On Tuesday this week the leadership of the Uganda Association of Prosecutors (UAP) an umbrella body that brings together all prosecutors in the country, ran to the Speaker of Parliament Jacob Oulanyah for help.
While meeting Mr. Oulanyah prosecutors majority of whom are employed in the Office of the Director of Public Prosecutions told Oulanyah that their welfare is too bad yet they do a lot of work like any other civil servants whose salaries keep on increasing.
UAP president Batson Baguma said their job is too risky however the government has deliberately ignored them.
“Prosecutors handle and continue to deal with complex criminal cases including Terrorism, Murder, Treason, Robbery, Rape, Defilements, and Aggravated Trafficking in Persons, Embezzlement, and Corruption among others despite their risky and appalling conditions of service. As you may recall, Joan Kagezi the Senior Principal State Attorney was murdered while she was handling the 2010 Terror bombing case, and the case involving the killing of Muslim Sheiks. Most of the cases we handle not only stress us physically and psychologically but they also put our lives and those of our families at risk, however, we have been ignored.”
He added that despite the fact that they are the foot soldiers of the State and Government who ensure that criminals are removed from society in order that the country can enjoy and attain political, social and economic development and live in peace and tranquillity, they have always been left out when it comes to welfare and salary remunerations.
“Our work brings us into hatred with the enemies of the state who view us as being used by the Government. It is really disturbing that the very Government we faithfully serve does not recognize us let alone appreciate us.”
Among the challenges they presented before the Speaker is the stagnation in rank, Baguma noted that most the public prosecutors have served in the same position without being promoted for between 10 to 22 years despite the existence of very many unfilled positions in the structure. This has led to frustration and loss of morale amongst them.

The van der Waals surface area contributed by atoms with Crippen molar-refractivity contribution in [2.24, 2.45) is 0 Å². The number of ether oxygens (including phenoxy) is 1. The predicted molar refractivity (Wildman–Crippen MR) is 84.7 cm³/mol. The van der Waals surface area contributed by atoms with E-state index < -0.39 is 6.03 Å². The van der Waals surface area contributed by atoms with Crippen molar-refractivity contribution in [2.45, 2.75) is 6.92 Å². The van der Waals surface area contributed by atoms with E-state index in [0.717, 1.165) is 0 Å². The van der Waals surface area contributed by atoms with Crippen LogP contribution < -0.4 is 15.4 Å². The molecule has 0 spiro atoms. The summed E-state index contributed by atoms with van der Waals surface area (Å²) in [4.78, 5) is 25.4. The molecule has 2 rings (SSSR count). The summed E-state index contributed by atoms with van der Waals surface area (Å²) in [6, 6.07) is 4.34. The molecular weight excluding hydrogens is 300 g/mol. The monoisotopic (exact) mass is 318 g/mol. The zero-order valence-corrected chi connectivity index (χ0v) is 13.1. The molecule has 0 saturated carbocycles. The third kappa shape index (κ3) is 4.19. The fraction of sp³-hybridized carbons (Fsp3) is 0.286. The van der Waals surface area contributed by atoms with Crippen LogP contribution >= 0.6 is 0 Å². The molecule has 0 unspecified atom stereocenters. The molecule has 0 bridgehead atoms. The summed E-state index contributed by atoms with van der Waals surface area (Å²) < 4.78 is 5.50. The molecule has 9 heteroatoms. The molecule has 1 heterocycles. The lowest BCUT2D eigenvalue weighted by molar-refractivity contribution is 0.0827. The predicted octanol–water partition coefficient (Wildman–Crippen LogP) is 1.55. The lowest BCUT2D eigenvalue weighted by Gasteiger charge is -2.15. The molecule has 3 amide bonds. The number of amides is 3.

“Your Prosecutors cannot afford the basic necessities of life which exposes us to perilous temptations, embarrassment and lack of respect in society. Many of our colleagues sleep in slums and eat in funny places which exposes them to danger from criminals they prosecute. It is a terrible mockery that a Prosecutor at whatever rank is given 46000/= as lunch allowance for a whole month” he said.
Baguma also revealed that public prosecutors lack facilitation in terms of transport, computers, medical insurance and decent accommodation, which makes them suffer the embarrassment of using Bod- bodas, residing in slums, eating in contemptible hideouts and sometimes going without food which puts their live-in temptation of misusing their office.
Heavy workload due to lack of enough manpower both Professional and support staff is also one of the challenges since currently, the Office of the Director of Public Prosecutions (ODPP) is operating at 40 percent capacity. On average, each prosecutor handles 20 -40 cases each day, this translates to 5200 – 7800 cases annually. On top of that, the prosecutor has to balance between perusing voluminous files, advising police on the line of investigations and sanctioning files for court processes.
Lack of an enabling law to effectively operationalize the ODPP and enable the institution to perform its constitutional mandate and Underfunding and budget cuts.
“The ODPP suffers gross underfunding and budget cuts. Recently our budget was grossly cut and we were not considered for Covid-19 funding yet we were expected to work even during the lockdown. This has caused High staff turnover whereby the best brain is leaving the institution in search of greener pasture. We also lack training opportunities especially in new and emerging trends in crime.
In their prayers, they want the government to waive tax on their salaries, elevate their salaries to a level equivalent to the salaries of employees in the Uganda Registration Services Bureau. They also demand the government to fast-track the enactment of the ODPP Act, Provide professional and Responsibility allowances to the prosecutors in the next financial year (2018/2019), facilitate the ODPP to better carry out its functions and restructure and Promote and fill all vacant positions.
Mr. Oulanyah promised to look into their issues and refer them to the Legal and Parliamentary Affairs Committee, however, urged them to also discuss their concerns with Attorney General Kiryowa Kiwanuka and the Minister of Justice and Constitutional Affairs. Because they are responsible parties who can table their issues before the Parliament.
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